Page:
Where lightning rods fail is when the buildup of potential is so rapid that the low-level discharges can't keep up with the overall buildup of charges. That's relatively rare and could probably be made a non-issue if you were to load up the entire area with enough rods to make it look like a porcupine on steroids, but there are practical limits.

And... you tend to see them mostly on barns because usually they are the highest structures in the area, and therefore the closest discharge point for the atmospheric charge.
 

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B&C, have you looked at the possibility of ground strikes entering the house through other means? We lost everything except the dvd player when a nearby strike entered through an old tv cable that had a bad splice. The cable was underground and we know the lightning entered that way because the cable was fried.

Start by looking at what is tied in with the components that get fried. Pretend you are a bolt of lightning and think about what all the paths are that you could use to get there. Look for old tv cables, wiring from an improperly grounded well or effluent pump (even unused ones), could also be wiring for electric fences, exterior lighting including lv lights, wiring to ancillary structures tied to the main power source, or any other ungrounded wire that comes in.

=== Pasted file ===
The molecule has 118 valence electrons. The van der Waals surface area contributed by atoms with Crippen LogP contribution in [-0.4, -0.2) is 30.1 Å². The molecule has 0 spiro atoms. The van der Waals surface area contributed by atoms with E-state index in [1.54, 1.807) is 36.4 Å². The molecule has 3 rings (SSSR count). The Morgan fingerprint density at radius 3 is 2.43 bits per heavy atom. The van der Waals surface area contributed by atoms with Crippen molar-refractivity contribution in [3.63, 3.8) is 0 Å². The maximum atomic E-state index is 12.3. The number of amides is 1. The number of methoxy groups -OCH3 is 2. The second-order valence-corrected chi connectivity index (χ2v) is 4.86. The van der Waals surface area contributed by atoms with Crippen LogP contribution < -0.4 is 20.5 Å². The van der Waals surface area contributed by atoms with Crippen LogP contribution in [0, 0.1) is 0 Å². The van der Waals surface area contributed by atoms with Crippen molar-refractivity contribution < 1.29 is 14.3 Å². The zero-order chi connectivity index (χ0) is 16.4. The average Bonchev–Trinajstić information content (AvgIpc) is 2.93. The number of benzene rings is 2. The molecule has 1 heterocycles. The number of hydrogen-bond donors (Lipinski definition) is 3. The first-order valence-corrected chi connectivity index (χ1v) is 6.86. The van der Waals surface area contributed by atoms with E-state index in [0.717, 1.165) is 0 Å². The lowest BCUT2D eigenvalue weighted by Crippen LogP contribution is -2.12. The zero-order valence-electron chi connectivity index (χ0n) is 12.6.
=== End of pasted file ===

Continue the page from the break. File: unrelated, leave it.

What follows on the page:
Tough one; at least its only stuff that's gets toasted. :sad:
 

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Contact Walter Helder with Helder Engineering b.v. in Heeze, NL. He probably makes some of the controls and has been active in the US market for years.
 

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I am thinking you might want to try to isolate the controllers from system ground. Possibly drive some ground rods somewhere outside & bring it in to the building at the shortest point & tie your controller grounds to that..........
 

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I don't think your problem will be easy or cost friendly to fix. There are several companies that offer lighting strike solutions. The one that does strike protection for NASA in Florida is probably the most respected. These use a solution called Terrastat I believe. I think the company is Alltec. I don't think though that it would be affordable to secure their services. Or any other service from a high profile lightning protection company. You might however be able to gain some insight on how to approach your problem by looking at their technical advice or libraries online. Google search (I know you don't want to hear that) might just put you in the right direction. Something like 'lightning strike solutions' or similar. I can tell you this.... ground rods whether supplementary or supplemental and single point lightning protection using electodes on the rooftop ain't gonna solve nothin....;) this is old technology long discovered to be less than effective.
My guess is your building (hog warehouse...:jester:) is producing a high level of attractive charge (+) at many points or a single point that lightning streamers/steps (-) look for to complete the discharge/equalizing cycle they so disperately need.

Best I can do...and I am by no means a lightning expert just like reading about the stuff and why it seems to pick certain buildings over others.